Navy Federal shows impact of provisions on results

The results of credit unions look radically different this year when loan loss provisions are removed.

This was the case in the second quarter with the nation’s largest credit union, the Navy Federal Credit Union of Vienna, Virginia ($ 147.9 billion in assets, 1.1 million members).

For the three months ended June 30, it generated net income of $ 921.1 million, including a gain of $ 214.3 million due to the withdrawal of a portion of its loan loss provisions. In the second quarter of 2020, net income was $ 67.3 million after subtracting a loan loss allowance of $ 779.4 million.

As it stands, net income was 2.66% of annualized average assets for the second quarter, up from 0.23% in the second quarter of 2020.

Excluding provisions, revenue represented 2.04% of average assets in the second quarter, compared to 3.00% a year earlier.

The main driver of income was net interest. For Navy Federal, it was $ 1.3 billion in the second quarter (before allowance for loan losses), virtually unchanged from either the second quarter of 2020 or the first quarter of this year. When weighted by average assets, it is down 13% from the previous year.

For all Top 10 credit unions, total loan origination was $ 47.9 billion for the three months ending June 30, up 41.3% from the second quarter of 2020 .

Navy Federal creations rose 29.5%, albeit respectably, to $ 23 billion.

The pattern of growth was similar: faster growth moving from real estate to other loans. Navy Federal residential real estate assemblies rose 8.4% to $ 6.8 billion, while non-real estate production rose 41% to $ 16.2 billion.

Navy Federal has experienced faster portfolio growth than others. It had $ 89.1 billion in loans as of June 30, up 6.4% from the previous year. Growth was 3.1% for the Top 10 and 4.8% for all credit unions.

New auto loan balances are down from last year’s levels since December 2019, and used car loan growth slowed last year, but has picked up in recent months. CUNA estimated that credit unions held $ 392.8 billion in auto loans, up 3.5% from the previous year.

Among the top 10, auto loans rose 8.5% to $ 49.1 billion as of June 30.

In contrast, Navy Federal held $ 19.1 billion in auto loans on June 30, up 18.8% from the previous year. New car loans increased 19.5% to $ 8.3 billion, while used car loans increased 18.3% to $ 10.8 billion.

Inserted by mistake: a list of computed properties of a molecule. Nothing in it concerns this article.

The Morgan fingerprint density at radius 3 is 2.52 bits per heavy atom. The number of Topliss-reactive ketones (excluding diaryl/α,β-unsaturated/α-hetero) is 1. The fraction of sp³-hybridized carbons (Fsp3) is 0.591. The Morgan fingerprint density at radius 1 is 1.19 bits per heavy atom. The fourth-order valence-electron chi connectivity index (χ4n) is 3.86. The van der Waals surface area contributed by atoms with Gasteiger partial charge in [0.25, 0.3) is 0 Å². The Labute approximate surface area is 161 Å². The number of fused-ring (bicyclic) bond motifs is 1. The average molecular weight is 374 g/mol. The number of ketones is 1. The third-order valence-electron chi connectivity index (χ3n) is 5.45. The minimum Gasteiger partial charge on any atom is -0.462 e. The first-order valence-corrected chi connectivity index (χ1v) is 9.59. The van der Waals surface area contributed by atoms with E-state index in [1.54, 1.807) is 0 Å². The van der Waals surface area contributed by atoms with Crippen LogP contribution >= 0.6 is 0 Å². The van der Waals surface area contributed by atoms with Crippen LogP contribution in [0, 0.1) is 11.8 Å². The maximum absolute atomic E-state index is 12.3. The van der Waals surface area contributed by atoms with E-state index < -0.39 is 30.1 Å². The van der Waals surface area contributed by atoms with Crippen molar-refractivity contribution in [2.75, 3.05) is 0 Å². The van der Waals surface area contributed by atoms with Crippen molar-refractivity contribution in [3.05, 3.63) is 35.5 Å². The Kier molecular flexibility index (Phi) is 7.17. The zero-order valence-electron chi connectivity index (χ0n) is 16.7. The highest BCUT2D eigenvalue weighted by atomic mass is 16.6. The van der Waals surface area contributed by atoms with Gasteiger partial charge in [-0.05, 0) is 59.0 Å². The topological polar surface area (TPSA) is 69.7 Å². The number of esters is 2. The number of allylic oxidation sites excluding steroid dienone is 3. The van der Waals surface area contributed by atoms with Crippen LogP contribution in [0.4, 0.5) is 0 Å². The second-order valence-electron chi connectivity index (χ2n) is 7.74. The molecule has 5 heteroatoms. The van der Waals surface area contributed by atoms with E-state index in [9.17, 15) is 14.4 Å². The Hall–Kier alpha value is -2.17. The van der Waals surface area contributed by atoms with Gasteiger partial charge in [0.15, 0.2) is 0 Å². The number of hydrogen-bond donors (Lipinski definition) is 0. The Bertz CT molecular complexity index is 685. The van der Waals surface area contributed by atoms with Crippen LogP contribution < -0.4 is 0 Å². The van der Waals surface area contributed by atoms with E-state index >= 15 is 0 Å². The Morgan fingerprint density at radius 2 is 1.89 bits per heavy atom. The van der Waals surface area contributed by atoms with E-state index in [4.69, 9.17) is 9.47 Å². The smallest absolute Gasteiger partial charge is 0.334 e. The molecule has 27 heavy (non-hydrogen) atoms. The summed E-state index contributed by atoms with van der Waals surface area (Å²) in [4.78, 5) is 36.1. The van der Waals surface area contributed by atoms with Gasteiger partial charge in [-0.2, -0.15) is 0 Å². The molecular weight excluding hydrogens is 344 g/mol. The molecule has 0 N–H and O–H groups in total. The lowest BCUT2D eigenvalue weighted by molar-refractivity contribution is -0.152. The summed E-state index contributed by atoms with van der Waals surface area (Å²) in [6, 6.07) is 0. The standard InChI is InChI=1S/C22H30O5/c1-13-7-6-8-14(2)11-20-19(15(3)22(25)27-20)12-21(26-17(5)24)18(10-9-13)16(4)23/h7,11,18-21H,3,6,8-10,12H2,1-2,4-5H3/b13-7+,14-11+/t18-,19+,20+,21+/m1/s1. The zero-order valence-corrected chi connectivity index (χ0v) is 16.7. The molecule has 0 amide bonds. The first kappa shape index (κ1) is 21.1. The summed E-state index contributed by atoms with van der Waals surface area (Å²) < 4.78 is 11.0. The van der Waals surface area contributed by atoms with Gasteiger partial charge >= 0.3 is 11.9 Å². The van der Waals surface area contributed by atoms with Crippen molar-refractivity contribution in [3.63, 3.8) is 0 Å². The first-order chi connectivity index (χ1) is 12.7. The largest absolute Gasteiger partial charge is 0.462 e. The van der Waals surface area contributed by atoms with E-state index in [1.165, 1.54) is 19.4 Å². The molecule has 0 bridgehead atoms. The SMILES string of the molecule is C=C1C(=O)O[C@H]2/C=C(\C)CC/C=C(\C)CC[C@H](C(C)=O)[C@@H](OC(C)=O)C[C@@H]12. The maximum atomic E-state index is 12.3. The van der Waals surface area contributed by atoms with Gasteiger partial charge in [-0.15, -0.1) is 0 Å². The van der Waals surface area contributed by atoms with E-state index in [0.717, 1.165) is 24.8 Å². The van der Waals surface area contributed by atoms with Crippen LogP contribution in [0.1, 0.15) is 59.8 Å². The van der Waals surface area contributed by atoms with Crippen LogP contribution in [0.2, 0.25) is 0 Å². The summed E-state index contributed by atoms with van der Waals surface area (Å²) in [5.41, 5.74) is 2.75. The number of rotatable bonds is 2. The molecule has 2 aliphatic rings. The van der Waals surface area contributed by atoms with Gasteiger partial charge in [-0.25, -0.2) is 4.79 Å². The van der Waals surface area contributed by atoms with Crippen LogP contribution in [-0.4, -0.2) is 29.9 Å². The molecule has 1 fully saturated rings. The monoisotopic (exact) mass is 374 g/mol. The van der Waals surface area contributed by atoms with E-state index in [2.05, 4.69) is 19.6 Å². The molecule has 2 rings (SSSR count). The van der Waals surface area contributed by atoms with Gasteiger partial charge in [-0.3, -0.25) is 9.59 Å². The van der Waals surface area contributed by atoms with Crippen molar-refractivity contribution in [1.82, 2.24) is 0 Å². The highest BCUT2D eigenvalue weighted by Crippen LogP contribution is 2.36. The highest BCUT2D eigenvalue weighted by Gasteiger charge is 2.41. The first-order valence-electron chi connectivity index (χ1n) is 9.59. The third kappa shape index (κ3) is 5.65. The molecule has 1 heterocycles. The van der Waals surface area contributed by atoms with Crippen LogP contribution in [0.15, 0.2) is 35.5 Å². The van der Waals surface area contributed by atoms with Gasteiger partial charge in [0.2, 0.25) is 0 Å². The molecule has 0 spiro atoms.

As part of an analysis of CU time ranking among the top 10 credit unions, he contacted Navy Federal for comment. A spokesperson sent responses via email, as noted below.

CU time: Overall, Navy Federal outperforms the others in the Top 10. Navy Federal claimed $ 214 million in loan loss allowance revenue in the quarter, compared to an allowance charge of $ 779.4 million. in the second quarter of 2020. What does this say about loan quality and expectations?

Federal Navy: Some of our members are experiencing more favorable economic conditions, which translates into lower loss expectations. Our forecasts indicate that this trend may continue for our members.

CU time: Your net interest income was practically flat (it was declining for others). Why?

Federal Navy: Our net interest income was supported by our lending and investing activities, as well as the early extinguishment of our debt.

CU time: In addition to the fees and NCUA’s “Other operating income” line, the rest of the non-interest income declined by about $ 76 million, apparently a kind of one-time charge. What was it ?

Federal Navy: We incurred the expense because of the early extinguishment of the debt.

CU time: I see mortgage loan origination increasing, but not as fast as in the first quarter. What trend are you seeing and why?

Federal Navy: We continue to see an improvement in the economy. The low interest rate environment continues to lead to an increase in our origination and refinancing volume. However, many areas of the country where our members live and serve continue to experience inventory constraints, which could impact volume.

CU time: I see non-real estate build-ups growing much faster than real estate build-ups, and I see your auto balances increasing as well. How closely is this related? Do you see a significant improvement in the automobile and what do you attribute it to?

Federal Navy: We believe the increase in emissions from new and used car loans reflects pent-up demand from 2020, as people return to their workplaces or seek to replace their old vehicles that they retained during the pandemic. .

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